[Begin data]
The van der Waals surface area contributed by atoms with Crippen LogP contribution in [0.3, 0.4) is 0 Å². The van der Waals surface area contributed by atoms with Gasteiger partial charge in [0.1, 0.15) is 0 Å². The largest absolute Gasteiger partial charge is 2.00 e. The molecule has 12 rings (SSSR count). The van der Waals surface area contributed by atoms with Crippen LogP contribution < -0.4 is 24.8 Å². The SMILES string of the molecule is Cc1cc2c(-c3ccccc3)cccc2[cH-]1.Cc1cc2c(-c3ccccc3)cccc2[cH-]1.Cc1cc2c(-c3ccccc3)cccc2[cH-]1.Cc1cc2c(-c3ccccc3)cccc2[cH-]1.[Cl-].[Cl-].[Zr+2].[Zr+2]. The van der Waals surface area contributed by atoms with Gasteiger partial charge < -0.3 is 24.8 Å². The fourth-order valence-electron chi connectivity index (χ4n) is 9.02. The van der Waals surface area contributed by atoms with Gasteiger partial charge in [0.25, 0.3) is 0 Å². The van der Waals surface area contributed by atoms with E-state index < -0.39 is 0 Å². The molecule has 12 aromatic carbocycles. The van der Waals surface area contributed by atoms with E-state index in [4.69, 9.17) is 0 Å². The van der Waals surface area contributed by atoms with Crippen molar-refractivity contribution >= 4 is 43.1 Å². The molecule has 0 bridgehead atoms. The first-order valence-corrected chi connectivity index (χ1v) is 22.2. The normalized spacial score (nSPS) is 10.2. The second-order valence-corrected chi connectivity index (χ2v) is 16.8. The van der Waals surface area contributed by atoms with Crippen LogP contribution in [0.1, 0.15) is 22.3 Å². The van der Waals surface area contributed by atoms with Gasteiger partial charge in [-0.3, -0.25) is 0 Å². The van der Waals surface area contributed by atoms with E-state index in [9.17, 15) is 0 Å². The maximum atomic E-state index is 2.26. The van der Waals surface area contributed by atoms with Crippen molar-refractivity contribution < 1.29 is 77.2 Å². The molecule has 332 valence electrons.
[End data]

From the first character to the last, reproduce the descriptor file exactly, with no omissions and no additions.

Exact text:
The van der Waals surface area contributed by atoms with Crippen LogP contribution in [0.3, 0.4) is 0 Å². The van der Waals surface area contributed by atoms with Gasteiger partial charge in [0.1, 0.15) is 0 Å². The largest absolute Gasteiger partial charge is 2.00 e. The molecule has 12 rings (SSSR count). The van der Waals surface area contributed by atoms with Crippen LogP contribution < -0.4 is 24.8 Å². The SMILES string of the molecule is Cc1cc2c(-c3ccccc3)cccc2[cH-]1.Cc1cc2c(-c3ccccc3)cccc2[cH-]1.Cc1cc2c(-c3ccccc3)cccc2[cH-]1.Cc1cc2c(-c3ccccc3)cccc2[cH-]1.[Cl-].[Cl-].[Zr+2].[Zr+2]. The van der Waals surface area contributed by atoms with Gasteiger partial charge < -0.3 is 24.8 Å². The fourth-order valence-electron chi connectivity index (χ4n) is 9.02. The van der Waals surface area contributed by atoms with Gasteiger partial charge in [0.25, 0.3) is 0 Å². The van der Waals surface area contributed by atoms with E-state index < -0.39 is 0 Å². The molecule has 12 aromatic carbocycles. The van der Waals surface area contributed by atoms with E-state index in [4.69, 9.17) is 0 Å². The van der Waals surface area contributed by atoms with Crippen molar-refractivity contribution >= 4 is 43.1 Å². The molecule has 0 bridgehead atoms. The first-order valence-corrected chi connectivity index (χ1v) is 22.2. The normalized spacial score (nSPS) is 10.2. The second-order valence-corrected chi connectivity index (χ2v) is 16.8. The van der Waals surface area contributed by atoms with Crippen LogP contribution in [0.1, 0.15) is 22.3 Å². The van der Waals surface area contributed by atoms with Gasteiger partial charge in [-0.3, -0.25) is 0 Å². The van der Waals surface area contributed by atoms with E-state index in [9.17, 15) is 0 Å². The maximum atomic E-state index is 2.26. The van der Waals surface area contributed by atoms with Crippen molar-refractivity contribution < 1.29 is 77.2 Å². The molecule has 332 valence electrons.